“It was definitely something I had to adjust to,” Morgan said of balancing Elite and college gymnastics. “It is not what you do every season. I thought we did a good job working with the coaches and the team to compromise how I did my training.”

She added: “When I came back (from England) we just jumped right back to where I left off.”

As for her strong performance in Gainesvile on Friday, Morgan demurred a bit when praised.

“It is always amazing to get one of your highest scores and to me that felt amazing, but we came out to do our normal routines today and that is what I did,” she said. “I was very proud I got a high score but now I just have to replicate it on Sunday.”

Gilstrap, meanwhile, has come into her own on floor, scoring another career-high 9.950, just the latest in a run of them.

Slotted into the No. 5 spot in Utah’s floor lineup with O’Keefe resting, Gilstrap was the best Utah had to offer on what is normally its best event.

Then there was Sabado. The senior was a regular contributor as a freshman and then took a back seat for the next two seasons. This year, she’s been in the bars lineup nearly every meet, with some excellent showings, some dismal ones.

On Friday she was better than she had ever been, though, notching a career-high 9.925.

Adjustments to make

For as good as Utah was on two events, the Red Rocks left something to be desired on two others.

While bars (49.575) and beam (49.600) were events to remember, floor (49.425) and vault (49.225) can and need to be better.

On vault, the biggest issue was landings. No Red Rock managed to stick their vault — an ongoing issue — and under rotation led to a fall for Rucker and a step back for Ashley Glynn.

A substitution that removed Camie Winger from the lineup, in favor of Gilstrap, also lowered the difficulty that Utah was able to compete. The Red Rocks competed on five 10.0-valued vaults. Six will be a necessity going forward, if the Red Rocks wants to compete with the best the sport has to offer.

Floor has been, far and away, Utah’s best event this season. It wasn’t on Friday. Be it a lack of control on tumbling passes, landings with the chest down, hops out of landings or a lack of punch on skills, Utah just didn’t seem to have its normal explosiveness and control.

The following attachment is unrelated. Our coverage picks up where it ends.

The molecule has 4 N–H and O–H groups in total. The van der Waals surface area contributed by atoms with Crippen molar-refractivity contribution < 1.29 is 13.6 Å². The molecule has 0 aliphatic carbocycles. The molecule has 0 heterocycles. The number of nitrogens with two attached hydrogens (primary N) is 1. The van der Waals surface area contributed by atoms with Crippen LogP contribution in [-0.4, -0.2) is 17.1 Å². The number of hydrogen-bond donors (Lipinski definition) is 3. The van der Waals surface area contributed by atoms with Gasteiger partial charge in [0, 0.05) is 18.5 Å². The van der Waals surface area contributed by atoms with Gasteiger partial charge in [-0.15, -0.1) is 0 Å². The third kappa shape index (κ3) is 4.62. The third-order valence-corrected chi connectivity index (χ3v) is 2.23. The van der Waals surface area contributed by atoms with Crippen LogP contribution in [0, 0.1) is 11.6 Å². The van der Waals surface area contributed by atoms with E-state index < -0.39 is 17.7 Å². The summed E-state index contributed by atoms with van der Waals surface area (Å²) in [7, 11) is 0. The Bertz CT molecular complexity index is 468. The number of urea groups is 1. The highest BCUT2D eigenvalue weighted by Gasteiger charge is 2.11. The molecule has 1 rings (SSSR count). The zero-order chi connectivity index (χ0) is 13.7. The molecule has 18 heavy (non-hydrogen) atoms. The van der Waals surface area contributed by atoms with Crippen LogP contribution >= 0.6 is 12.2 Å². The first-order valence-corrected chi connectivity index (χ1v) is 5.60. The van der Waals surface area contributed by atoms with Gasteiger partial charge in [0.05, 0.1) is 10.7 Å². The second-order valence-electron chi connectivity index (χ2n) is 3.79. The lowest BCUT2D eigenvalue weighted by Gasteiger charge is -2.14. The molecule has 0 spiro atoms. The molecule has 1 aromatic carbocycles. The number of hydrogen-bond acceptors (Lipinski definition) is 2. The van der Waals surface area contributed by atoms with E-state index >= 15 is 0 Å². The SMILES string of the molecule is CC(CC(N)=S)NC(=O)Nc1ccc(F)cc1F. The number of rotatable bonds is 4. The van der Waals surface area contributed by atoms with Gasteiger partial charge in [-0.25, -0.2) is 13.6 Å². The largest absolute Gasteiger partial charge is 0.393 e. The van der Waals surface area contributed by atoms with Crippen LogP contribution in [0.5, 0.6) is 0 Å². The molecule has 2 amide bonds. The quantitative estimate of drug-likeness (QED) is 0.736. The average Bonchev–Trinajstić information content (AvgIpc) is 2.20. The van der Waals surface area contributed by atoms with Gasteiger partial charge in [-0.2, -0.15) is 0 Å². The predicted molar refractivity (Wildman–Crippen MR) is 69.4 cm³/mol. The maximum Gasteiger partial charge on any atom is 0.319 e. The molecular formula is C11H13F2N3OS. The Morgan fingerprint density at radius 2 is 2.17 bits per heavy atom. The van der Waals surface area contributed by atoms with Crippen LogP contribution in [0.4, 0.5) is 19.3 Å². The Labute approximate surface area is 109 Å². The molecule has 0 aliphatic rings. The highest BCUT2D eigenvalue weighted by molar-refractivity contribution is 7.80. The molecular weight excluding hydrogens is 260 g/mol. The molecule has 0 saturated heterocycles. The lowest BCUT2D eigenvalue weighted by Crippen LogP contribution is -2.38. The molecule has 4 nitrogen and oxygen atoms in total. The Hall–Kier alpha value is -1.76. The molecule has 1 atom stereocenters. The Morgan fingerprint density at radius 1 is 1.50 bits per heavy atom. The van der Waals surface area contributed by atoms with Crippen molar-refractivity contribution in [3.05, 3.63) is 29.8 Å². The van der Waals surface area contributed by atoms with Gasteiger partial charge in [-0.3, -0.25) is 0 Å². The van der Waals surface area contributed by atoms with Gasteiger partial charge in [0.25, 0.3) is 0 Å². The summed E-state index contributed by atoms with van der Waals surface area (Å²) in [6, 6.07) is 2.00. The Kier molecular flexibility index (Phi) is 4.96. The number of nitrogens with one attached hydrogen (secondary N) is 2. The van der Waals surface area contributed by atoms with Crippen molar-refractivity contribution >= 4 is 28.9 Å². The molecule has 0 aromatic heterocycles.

There were bright spots — Gilstrap for one, Zirbes another — but consistent performers like Paulson and Smith didn’t compete to their potential, costing Utah.

It didn’t matter Friday, given the lead that the Red Rocks opened up over Michigan State and the rest, but the competition will only get more and more difficult in each meet moving forward.

“We definitely left some room for improvement on some of our events that have been really strong for us this year,” Dockendorf said. “I think that is excellent. If you come out perfect on Day 1 then it puts a little more pressure going into Day 2. This really opens the door for us to continue to elevate in the regional final on Sunday.”

The takeaway

Utah did what it needed to and then some in its regional semifinal. The Red Rocks proved to be at or near their best on multiple events, while still leaving room for improvement in Sunday’s regional final.

Utah’s bars and beam rotations were encouraging. The Red Rocks being elite on the intricate events bodes well for future competition. Those events frequently undo teams.

Given the stakes (Utah is hunting for a 48th consecutive trip to nationals) and an unfamiliar environment (Utah hadn’t competed in Gainesville since 2012) the Red Rocks did about as well as could have been asked in their regional semifinal. And they left room for hope for even better performances to come, starting Sunday afternoon.